StopMedicalScams.com is a new US-based consumer group to help people who have been scammed by medical tourism.
A new consumer organisation claims that medical tourism scams are a global problem.
Victims of fraudulent medical tourism suffer botched medical procedures performed by inadequately trained physicians, fake treatments for serious diseases, transplanting infected organs, prescribing incorrect, inadequate or counterfeit medicines, and the kickback payments medical facilities abroad provide to medical travel agents who send them their patients.
StopMedicalScams.com is a consumer group established to help people who have been scammed by medical tourism operators, agents and facilities and inform them about what possibilities exist to get their money back.
Based in Atlanta, Georgia, StopMedicalScams does not provide paid advisory services and offers no financial products or services. Individuals upon request can receive a consultation free of any charge or fee.
StopMedicalScams.com encourages patients to check whether there is a possibility to recover the funds spent on an unsuccessful medical procedure.
What patients regard as a medical scam or a fraudulent medical procedure may be perceived as legitimate by the healthcare provider. But misleading a patient, misrepresenting the potential success of a treatment, mislabelling a facility that is not properly licensed to offer the services that it does, and misreporting the credentials of individuals who present themselves as medical professionals are all scams; whether or not they are actually illegal depends on the country.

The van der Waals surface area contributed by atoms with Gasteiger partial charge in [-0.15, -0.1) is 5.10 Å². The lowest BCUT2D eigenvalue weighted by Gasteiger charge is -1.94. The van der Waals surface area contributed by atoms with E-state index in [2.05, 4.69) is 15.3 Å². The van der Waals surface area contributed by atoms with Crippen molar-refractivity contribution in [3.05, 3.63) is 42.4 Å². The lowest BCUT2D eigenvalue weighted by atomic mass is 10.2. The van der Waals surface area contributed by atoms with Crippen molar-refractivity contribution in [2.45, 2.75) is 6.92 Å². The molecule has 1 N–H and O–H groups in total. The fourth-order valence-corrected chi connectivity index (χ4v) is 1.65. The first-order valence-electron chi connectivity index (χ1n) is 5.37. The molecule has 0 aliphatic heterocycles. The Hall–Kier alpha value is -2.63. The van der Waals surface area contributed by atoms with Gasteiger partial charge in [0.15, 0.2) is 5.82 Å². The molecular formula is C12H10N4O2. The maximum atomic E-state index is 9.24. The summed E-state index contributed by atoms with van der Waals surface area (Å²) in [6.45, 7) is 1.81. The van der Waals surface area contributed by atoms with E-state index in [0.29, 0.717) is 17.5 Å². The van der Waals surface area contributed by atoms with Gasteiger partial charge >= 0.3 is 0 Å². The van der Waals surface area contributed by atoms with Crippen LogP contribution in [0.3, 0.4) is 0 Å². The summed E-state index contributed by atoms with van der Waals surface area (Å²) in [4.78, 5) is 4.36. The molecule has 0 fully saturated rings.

StopMedicalScams.com aims to prevent people from getting scammed by medical tourism scams and assist those who were victimised to get their money back.
Common problems encountered by victims include:
- Doctors charging patients more than the standard cost and suggesting procedures that are not necessary
- Hygiene levels vary so disease can be transmitted via unsterile medical equipment or present in improperly screened organs for transplant
- Medication may be counterfeit or of poor quality
- Blood products may not be screened for infections
- Insufficient advice about flying after surgery, which may increase the risk of blood clots